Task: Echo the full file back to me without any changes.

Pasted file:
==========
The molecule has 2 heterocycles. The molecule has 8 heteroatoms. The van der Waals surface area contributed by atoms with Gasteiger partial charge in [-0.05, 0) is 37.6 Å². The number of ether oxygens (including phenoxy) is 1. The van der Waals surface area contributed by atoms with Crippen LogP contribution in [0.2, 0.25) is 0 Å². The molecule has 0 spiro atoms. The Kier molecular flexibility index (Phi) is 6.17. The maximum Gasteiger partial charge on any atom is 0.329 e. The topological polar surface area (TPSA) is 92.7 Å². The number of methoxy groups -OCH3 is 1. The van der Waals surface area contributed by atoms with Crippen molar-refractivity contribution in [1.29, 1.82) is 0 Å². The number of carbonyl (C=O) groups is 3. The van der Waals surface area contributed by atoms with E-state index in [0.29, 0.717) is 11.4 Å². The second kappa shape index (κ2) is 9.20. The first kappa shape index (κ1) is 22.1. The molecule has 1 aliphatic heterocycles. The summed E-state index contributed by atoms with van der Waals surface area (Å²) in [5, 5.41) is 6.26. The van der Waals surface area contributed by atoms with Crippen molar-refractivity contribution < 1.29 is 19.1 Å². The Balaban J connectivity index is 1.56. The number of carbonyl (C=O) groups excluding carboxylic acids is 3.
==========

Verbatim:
The molecule has 2 heterocycles. The molecule has 8 heteroatoms. The van der Waals surface area contributed by atoms with Gasteiger partial charge in [-0.05, 0) is 37.6 Å². The number of ether oxygens (including phenoxy) is 1. The van der Waals surface area contributed by atoms with Crippen LogP contribution in [0.2, 0.25) is 0 Å². The molecule has 0 spiro atoms. The Kier molecular flexibility index (Phi) is 6.17. The maximum Gasteiger partial charge on any atom is 0.329 e. The topological polar surface area (TPSA) is 92.7 Å². The number of methoxy groups -OCH3 is 1. The van der Waals surface area contributed by atoms with Crippen molar-refractivity contribution in [1.29, 1.82) is 0 Å². The number of carbonyl (C=O) groups is 3. The van der Waals surface area contributed by atoms with E-state index in [0.29, 0.717) is 11.4 Å². The second kappa shape index (κ2) is 9.20. The first kappa shape index (κ1) is 22.1. The molecule has 1 aliphatic heterocycles. The summed E-state index contributed by atoms with van der Waals surface area (Å²) in [5, 5.41) is 6.26. The van der Waals surface area contributed by atoms with Crippen molar-refractivity contribution < 1.29 is 19.1 Å². The Balaban J connectivity index is 1.56. The number of carbonyl (C=O) groups excluding carboxylic acids is 3.